Project Palomar, Building a Spring Boot App the Agile Way

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I've spent the past month at Ubiquisoft building a new Spring Boot app. It has been a flurry of excitement, roadblocks, teamwork, and victories.

I'll refer to the Spring Boot app as "Palomar". Palomar is the backend for an iOS app. The persistence layer is an Oracle database. 

I'm really happy with how the Palomar MVP turned out. The app requires zero configuration to install, has an in-memory database for development, and seeds the database with realistic data. It's also set up for Continuous Integration (GitHub Actions), and is ready to be dropped in a production environment.

This blog post highlights what I've learned about Spring Boot, Database Management, and Agile methodologies.

Spring Boot

Palomar is my first professional Spring Boot app. I wanted it to be as easy as possible for a new developer to clone the repo down and start contributing quickly. So, I used spring profiles, a few Maven tricks, JPA, Hibernate, and h2 to help make this as easy as possible.

Spring Profiles

Spring profiles allow for different configuration options to apply in different environments For example, you can use an in-memory database for testing and an actual database in production. Spring Profiles can be set using files in the "resources" folder.

Newly initialized spring boot apps have a "resources" folder with an "application.properties" file. Properties files are mainly used for Java related technologies to store configuration settings.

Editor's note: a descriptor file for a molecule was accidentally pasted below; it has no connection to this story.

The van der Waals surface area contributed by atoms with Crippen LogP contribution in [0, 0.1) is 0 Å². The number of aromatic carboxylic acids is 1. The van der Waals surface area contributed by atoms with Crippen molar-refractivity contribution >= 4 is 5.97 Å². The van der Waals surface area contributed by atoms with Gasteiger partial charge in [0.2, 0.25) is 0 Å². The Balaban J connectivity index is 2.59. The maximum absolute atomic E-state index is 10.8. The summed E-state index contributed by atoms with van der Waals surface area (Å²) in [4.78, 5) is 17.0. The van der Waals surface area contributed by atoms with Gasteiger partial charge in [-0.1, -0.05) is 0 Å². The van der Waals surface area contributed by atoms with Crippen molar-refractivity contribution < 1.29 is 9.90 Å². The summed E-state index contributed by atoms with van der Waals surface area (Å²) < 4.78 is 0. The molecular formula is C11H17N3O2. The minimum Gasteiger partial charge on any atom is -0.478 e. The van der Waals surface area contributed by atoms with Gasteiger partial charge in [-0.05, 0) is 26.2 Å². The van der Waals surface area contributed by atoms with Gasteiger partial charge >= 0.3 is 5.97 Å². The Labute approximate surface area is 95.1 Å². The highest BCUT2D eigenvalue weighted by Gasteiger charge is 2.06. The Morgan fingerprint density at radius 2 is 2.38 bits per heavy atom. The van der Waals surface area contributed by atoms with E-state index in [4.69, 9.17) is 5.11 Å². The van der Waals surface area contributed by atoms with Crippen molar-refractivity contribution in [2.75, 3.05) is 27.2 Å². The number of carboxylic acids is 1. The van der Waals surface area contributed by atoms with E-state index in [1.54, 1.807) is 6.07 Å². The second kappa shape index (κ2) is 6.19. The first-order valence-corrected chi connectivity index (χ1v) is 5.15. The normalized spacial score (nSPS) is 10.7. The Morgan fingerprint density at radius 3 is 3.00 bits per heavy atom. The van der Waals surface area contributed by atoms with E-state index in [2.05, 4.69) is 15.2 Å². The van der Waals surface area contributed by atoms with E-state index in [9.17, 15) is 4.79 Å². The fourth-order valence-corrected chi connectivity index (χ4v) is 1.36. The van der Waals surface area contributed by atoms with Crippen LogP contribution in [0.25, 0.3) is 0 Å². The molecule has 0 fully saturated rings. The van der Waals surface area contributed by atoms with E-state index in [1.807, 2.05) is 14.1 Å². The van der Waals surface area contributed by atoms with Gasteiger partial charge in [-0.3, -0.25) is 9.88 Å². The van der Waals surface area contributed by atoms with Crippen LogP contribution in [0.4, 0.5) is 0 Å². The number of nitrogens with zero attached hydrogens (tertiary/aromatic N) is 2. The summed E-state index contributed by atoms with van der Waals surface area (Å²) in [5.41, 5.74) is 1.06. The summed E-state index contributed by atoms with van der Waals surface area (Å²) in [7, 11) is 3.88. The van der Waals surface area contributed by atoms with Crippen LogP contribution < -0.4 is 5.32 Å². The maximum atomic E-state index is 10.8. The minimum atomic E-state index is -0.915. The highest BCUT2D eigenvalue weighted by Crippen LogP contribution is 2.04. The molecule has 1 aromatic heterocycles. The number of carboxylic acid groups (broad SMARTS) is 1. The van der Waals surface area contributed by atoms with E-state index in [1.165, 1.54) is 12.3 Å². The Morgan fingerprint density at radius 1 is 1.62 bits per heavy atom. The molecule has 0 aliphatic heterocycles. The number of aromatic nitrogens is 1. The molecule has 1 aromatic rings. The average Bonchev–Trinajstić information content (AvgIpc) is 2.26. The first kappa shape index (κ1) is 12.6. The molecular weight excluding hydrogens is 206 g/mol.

A colleague of mine recommended that I try switching from .properties to the .yml format instead. I prefer YAML because it is readable and widely supported.

I also discovered that you can have multiple application configuration files. For example, you can have a main "application.yml" file, an "application-dev.yml" for dev testing, an "application-oracle.yml", and so on.

In my base "application.yml" file, I used this setting:

spring:
  profiles:
    active: '@spring.profiles.active@'

This setting tells the app which configuration file to load, based on the active spring profile. For example, if the "dev" profile is active, it will load the configuration settings from "application-dev.yml".

Maven Profiles

Project Palomar's pom.xml file lists several profiles, including "dev", "oracle", "prod", etc.:

<profiles>
  <profile>
    <id>dev</id>
    <activation>
      <activeByDefault>true</activeByDefault>
    </activation>
    <properties>
      <spring.profiles.active>dev</spring.profiles.active>
    </properties>
  </profile>
  <profile>
    <id>oracle</id>
    <properties>
      <spring.profiles.active>oracle</spring.profiles.active>
    </properties>
  </profile>
</profiles>

The dev profile is set to the default spring active profile. Thus, when a developer starts the app it will automatically load the settings in the "application-dev.yml" file.

To deploy the app to different environments, developers simply use the command line to tell maven which profile to use. For example:

mvn spring-boot:run -Drun.profiles=oracle

Maven Internal Repositories

The Central Maven Repository is like the npm repository: it contains an incredible variety of dependencies (code written by someone else) that a developer can download and install in their project. However, some maven dependencies aren't available from the Central Repository.

There are a few workarounds to this issue. It is possible to simply download the dependency and save it on your local machine in .m2 directory. You can also set up a service like Archiva on your local machine. Once you are authenticated through Archiva you can then download certain dependencies.

One major drawback to these approaches is that it prohibits Continuous Integration ("CI"). For example, GitHub Actions can't build your app if it needs Archiva access or a specific dependency in folder on the build agent.

I eventually discovered that you can store a dependency in an "internal repository" inside your project. This requires you to add the repository to your pom profile, create a "repo" directory in your project, and save the dependency (a "jar" file) inside the repo directory.